Gut Check


Today is the day between Father’s Day and the calendar day on which Rick passed away.

I’ve tried to discern my feelings today – prickly skin, stomachache, head throbbing, a sense of dread, and an inability to think clearly.  It isn’t all because of the second anniversary of losing my husband, as other factors contribute to my unrest.

The first is really a positive, but still brings emotions to the surface.  I and the man I’m dating met with seven Michigan couples in just three days to cross-fertilize our friendships.  I met three of his and he met four of mine.  I hadn’t seen my friends for four years.  Of course there were emotional hugs and reminiscing about Rick – yet, too, there was the pleasure of introducing my beau and seeing their pleasure in my finding such a good man.

The second reason is death and illness around me.  A friend lost her husband just a few weeks ago – expected, but yet painful.  Other acquaintances are quite ill – worrisome to those around them.  Now when I contemplate a death my heart reaches out to the living – I know their journeys will be difficult.  I wish I had the recipe for handling grief so that I could show them the way, but there is no one recipe – everyone uses different ingredients to get through – faith, family, friends, time, growth.  There’s no test kitchen for grief.

In an earlier blog I wrote that I am happy.  I truly am; however, that doesn’t mean that I don’t have periods of intense sorrow and a deep desire to look into Rick’s blue eyes and see him smile back at me.  It doesn’t mean I don’t want to run to others entering widowhood and try to make their passages easier.  My empathy for others is born out of my pain, out of my travails, out of my emergence into a new life with joy and gratitude.

Tomorrow I will celebrate my blue-eyed man’s life.  I will spend time with the women in my neighborhood who lifted me up in those first weeks and months.  Later on, my brown-eyed man will dry my tears, hold me close, and listen to my recollections.

Continuing my Redefinition


My last post to this blog was about four months ago.  At the time, I felt the possibility of transitioning from widow to girlfriend was something I needed to explore privately – especially as I do not want to exploit others in my writing.  A few weeks ago I was in New York City with my late husband Rick’s family.  During a conversation with one of my stepdaughters, she encouraged me to continue my blog to illustrate how my new life is evolving – thus, here I am!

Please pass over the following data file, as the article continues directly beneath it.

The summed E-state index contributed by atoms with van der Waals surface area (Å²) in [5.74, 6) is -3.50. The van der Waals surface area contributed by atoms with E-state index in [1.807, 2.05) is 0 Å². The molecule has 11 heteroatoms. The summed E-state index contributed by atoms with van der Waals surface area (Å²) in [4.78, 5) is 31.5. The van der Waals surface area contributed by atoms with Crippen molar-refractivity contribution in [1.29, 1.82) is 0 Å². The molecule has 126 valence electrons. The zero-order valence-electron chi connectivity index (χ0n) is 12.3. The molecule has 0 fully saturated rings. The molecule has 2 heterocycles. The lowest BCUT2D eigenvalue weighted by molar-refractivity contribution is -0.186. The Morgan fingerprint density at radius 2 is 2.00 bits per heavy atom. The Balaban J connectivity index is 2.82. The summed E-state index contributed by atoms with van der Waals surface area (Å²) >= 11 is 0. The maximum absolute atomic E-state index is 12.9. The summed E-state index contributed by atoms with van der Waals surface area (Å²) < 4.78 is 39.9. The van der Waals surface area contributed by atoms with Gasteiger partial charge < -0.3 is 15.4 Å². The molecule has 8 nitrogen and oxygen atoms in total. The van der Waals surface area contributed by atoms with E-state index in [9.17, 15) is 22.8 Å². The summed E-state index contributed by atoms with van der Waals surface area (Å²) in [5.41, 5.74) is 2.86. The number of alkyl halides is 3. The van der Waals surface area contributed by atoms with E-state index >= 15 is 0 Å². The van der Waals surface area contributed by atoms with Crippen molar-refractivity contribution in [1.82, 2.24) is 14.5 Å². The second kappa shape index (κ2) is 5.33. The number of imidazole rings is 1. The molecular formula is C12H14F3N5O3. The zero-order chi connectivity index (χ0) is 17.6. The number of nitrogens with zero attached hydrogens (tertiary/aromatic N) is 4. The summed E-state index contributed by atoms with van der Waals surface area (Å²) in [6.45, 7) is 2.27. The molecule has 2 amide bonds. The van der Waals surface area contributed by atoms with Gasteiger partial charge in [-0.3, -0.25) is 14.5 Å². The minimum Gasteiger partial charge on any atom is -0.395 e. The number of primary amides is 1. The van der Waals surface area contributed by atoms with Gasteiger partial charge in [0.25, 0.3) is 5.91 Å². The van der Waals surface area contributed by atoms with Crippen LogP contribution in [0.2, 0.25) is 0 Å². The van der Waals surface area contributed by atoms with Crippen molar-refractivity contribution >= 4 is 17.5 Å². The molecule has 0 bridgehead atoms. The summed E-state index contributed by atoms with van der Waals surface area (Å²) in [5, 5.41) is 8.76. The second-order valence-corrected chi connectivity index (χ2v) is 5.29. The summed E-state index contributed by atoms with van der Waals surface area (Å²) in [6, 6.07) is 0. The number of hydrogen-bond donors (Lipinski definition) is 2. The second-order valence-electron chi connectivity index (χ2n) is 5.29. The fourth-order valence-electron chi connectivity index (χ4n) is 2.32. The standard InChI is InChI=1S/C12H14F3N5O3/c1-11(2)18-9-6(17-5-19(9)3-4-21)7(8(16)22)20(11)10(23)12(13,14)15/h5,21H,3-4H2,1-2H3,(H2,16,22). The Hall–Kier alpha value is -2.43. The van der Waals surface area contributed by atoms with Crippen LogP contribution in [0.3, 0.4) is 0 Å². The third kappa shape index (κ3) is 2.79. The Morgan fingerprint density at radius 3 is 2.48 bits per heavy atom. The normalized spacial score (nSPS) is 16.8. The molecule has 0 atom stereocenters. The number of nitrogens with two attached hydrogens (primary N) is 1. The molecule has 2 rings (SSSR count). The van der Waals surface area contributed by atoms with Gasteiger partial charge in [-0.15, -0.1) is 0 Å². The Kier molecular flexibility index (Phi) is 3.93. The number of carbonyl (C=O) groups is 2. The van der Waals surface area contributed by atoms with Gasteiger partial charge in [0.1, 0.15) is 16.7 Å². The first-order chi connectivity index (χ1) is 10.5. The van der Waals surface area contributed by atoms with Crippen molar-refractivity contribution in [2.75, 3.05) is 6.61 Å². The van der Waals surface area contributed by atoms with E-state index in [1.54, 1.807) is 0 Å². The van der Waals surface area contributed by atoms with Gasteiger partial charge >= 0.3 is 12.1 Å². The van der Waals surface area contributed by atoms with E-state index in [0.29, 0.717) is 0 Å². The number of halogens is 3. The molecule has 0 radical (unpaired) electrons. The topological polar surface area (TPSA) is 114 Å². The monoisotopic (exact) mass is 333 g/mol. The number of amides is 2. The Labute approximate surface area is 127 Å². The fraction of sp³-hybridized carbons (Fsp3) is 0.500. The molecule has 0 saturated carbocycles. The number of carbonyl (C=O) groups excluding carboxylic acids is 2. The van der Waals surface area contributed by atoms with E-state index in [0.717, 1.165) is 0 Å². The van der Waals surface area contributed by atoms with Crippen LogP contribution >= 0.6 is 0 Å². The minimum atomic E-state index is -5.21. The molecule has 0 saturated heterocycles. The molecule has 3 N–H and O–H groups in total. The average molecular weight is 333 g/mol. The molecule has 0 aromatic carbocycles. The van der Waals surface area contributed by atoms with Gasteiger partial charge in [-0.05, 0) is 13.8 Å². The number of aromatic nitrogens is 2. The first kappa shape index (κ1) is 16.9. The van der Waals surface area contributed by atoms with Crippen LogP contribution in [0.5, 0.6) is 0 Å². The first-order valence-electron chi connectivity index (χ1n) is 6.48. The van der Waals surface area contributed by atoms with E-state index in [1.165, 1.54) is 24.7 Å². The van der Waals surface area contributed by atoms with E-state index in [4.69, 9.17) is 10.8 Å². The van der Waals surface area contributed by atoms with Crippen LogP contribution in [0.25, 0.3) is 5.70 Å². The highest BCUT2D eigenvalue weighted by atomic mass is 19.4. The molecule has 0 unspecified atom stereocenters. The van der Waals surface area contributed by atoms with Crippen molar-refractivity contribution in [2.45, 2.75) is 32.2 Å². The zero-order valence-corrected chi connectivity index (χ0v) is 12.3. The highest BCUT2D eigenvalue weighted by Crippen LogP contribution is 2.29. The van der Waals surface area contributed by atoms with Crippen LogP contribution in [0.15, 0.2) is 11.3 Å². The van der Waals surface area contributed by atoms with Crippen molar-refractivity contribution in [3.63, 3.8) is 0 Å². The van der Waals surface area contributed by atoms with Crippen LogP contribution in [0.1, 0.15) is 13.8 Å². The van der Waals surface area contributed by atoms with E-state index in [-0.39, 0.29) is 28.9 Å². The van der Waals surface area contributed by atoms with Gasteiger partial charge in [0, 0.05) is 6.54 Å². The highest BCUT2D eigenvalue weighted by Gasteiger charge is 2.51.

I am happy.  I have reached this emotional state with a lot of hard work on my part, support from friends and family, and a good old-fashioned romance.  With a surfeit of smiles and laughter these days, other widows have been referred to me as a role-model – and of course I am not.  Everyone’s journey through loss of spouse/partner is different – the relationship, circumstances of death, work and myriad other issues impact the widow’s path.  I can look back at almost two years, however, and tick off steps which helped me:

  • Being vulnerable and open enough to ask my friends and family for their time;
  • Seeking counseling to deal with my grief;
  • Loving my late husband, yet making my home a sanctuary and not a time capsule;
  • Returning to those activities which support physical health (e.g., bicycling, strength-training);
  • Increasing my circle of women friends – regardless of their marital status;
  • Jettisoning friends who could not support me in my quest for a new life;
  • Developing and acting on a list of activities offering novelty and challenge (e.g., dragon boat racing, independent travel, writing);
  • Defining for myself what I could offer a romantic partner, and he me; and
  • Allowing myself to accept that I could love another man in a different way and in a different time.

When someone who hasn’t seen much of me lately spots me now, she or he often remarks about my seeming happiness.  Just several months ago I’d have thought I just look alive rather than as broken as before – but now I smile and acknowledge my state.  It feels good to know that I will always love Rick and miss him and that I have the prospect of a good life ahead.

So what can I say about the man with whom I’m romantically involved, without revealing too much?  He is kind, smart, funny, energetic, and makes me laugh so hard I can barely catch my breath.  He loves classic rock, musicals and sports.  He enjoys cooking.  He has his own interests, and supports me with his presence at my events.  We both lost beloved spouses, so he holds me close through my periodical meltdowns.  Above all, he lives a faith-based life and regularly expresses gratitude for God’s gifts.

Am I blessed or what?